Today we will discuss residual risks vs secondary risks.

I have explained the residual risk and secondary risk in my post on the type of risk. But I have seen many professionals have issues with understanding these two.

Let’s look at both risk management concepts in detail

Residual Risks vs Secondary Risks

Many professionals think residual and secondary risks are unknown risks and that we use a fallback plan and management reserve if they occur.

Please understand this: residual and secondary risks are identified risks. You will carry out the contingency plan if any identified risk occurs, then apply the fallback plan if the contingency plan fails. 

In both cases, you will use the contingency reserve because it is for identified risks. Management reserves are for unidentified risks. 

Let’s dive deeper.

Residual Risks

You have identified risks and developed a response plan. However, when this does not completely remove the risk, the remainder is called residual risk.

According to the PMBOK Guide, “residual risks are those risks that are expected to remain after the planned responses of risks have been taken, as well as those that have been deliberately accepted.”

Example of a Residual Risk

Let’s say you have identified that it may rain for one to two hours. Therefore, you have created a contingency plan to manage this risk.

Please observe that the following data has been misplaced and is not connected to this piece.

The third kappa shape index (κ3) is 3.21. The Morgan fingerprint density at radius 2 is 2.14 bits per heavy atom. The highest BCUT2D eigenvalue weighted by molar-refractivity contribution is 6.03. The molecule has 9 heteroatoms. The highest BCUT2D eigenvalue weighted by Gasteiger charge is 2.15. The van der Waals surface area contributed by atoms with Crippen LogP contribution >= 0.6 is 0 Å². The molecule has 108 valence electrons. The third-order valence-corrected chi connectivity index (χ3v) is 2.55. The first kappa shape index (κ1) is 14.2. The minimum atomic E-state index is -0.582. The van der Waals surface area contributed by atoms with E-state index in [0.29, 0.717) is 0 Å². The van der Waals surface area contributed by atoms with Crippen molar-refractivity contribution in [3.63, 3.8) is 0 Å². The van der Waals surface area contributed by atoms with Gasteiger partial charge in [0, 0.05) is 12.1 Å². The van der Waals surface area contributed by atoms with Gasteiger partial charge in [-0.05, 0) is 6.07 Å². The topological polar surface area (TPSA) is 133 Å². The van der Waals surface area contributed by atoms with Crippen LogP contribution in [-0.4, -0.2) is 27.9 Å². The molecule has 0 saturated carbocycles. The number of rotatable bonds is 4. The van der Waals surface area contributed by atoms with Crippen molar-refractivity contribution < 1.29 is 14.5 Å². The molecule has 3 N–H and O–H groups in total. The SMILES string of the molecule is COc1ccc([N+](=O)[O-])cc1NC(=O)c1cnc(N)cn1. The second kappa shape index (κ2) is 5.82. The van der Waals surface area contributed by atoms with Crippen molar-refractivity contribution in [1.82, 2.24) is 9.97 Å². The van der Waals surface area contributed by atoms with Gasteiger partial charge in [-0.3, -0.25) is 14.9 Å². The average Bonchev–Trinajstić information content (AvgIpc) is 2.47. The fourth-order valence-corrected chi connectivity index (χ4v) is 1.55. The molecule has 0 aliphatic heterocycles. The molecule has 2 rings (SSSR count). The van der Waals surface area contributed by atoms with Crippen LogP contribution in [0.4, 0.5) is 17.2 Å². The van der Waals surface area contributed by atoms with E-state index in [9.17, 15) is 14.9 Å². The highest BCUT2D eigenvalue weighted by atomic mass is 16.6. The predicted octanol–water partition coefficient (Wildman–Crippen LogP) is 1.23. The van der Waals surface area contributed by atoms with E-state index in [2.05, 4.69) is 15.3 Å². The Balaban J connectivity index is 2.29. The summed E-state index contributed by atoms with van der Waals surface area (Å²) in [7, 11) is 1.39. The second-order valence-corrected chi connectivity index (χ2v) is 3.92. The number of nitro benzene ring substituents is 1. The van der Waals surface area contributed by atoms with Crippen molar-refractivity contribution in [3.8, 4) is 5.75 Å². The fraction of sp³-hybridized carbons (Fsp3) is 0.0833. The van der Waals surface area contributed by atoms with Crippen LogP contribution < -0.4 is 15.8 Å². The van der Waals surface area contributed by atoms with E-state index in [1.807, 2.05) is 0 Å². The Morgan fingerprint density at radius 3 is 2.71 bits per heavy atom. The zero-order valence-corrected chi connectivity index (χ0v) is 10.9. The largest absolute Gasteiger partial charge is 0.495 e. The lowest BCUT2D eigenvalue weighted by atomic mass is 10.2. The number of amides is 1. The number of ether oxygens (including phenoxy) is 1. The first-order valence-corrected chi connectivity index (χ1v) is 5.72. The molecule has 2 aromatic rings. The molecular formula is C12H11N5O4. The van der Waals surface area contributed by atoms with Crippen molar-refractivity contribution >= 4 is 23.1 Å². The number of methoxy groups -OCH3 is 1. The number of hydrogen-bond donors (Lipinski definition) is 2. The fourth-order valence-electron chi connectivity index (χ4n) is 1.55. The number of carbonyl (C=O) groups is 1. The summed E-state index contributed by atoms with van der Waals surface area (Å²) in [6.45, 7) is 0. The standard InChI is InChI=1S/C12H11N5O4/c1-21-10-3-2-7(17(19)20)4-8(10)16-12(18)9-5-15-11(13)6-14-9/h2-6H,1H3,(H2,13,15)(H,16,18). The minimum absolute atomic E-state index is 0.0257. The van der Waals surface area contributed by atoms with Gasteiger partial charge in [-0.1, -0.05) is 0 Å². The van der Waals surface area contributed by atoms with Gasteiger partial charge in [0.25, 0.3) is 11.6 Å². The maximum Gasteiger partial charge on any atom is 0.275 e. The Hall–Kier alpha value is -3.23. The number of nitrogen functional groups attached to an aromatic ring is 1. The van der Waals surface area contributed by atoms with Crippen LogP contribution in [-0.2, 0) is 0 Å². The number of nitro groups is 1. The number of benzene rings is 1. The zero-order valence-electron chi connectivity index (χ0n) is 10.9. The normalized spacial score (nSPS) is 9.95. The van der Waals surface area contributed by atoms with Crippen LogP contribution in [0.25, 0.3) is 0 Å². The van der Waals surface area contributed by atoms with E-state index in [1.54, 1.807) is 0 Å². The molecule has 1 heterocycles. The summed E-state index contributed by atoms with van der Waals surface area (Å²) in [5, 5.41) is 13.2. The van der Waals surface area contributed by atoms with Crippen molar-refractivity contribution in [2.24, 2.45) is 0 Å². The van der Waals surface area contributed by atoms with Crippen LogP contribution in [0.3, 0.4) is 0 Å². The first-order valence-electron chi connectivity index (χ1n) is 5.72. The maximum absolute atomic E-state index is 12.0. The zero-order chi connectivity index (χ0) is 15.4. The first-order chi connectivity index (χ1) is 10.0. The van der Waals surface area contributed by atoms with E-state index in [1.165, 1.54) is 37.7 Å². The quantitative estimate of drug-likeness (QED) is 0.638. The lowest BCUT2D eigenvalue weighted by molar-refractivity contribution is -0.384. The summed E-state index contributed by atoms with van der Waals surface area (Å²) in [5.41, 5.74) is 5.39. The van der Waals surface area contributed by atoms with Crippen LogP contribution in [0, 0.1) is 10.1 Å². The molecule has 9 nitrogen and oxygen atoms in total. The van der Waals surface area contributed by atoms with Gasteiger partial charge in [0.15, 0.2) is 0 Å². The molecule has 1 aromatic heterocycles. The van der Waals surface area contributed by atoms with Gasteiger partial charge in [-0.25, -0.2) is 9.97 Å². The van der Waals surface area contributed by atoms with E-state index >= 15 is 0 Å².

But, what happens if the rain falls for over two hours?

You have to develop a fallback plan. 

This is an example of residual risk.

As a project manager, you must ensure that residual risks are evaluated properly. If it is a low priority, keep it on the watch list. You will develop a risk response plan to mitigate the impact of high-priority risk. 

Please note that for all risks, if the trigger hits, you will implement the response plan. This plan can be a contingency or a fallback plan.

You will implement the contingency plan for a primary or secondary risk, and the fallback plan for residual risk.

You will use the contingency reserve if any of these risks occur, not the management reserve. The contingency reserve is for identified risks, and the management reserve is for unidentified risks.

Secondary Risks

A risk is an uncertain event that can affect your project objectives.

You will develop a risk response plan to manage it. Often, this response can create a new risk, a secondary risk.

According to the PMBOK Guide, “Secondary risks are those risks that arise as a direct result of implementing a risk response.”

Simply put, your response plan for risk caused a new risk. The new risk is known as a secondary risk.

Example of Secondary Risks

Let’s say you have excavated a trench to stop animals. However, it’s possible that pedestrians may fall into the trench.

This is an example of secondary risk.

If your response plan creates a secondary risk, you will analyze it and develop a risk response plan, if required. 

If the impact is very low, you will just keep it on the watch list.


Residual and secondary risks are often ignored, and project managers don’t develop a response plan. They only focus only on primary risks. Don’t do this. Secondary and residual risks are equally important. Ignoring them will jeopardize your project’s success.

Here is where the post on residual risk vs secondary risk ends, and I hope I’ve illuminated the differences for you.

Please share your experience with managing secondary and residual risks in the comments section.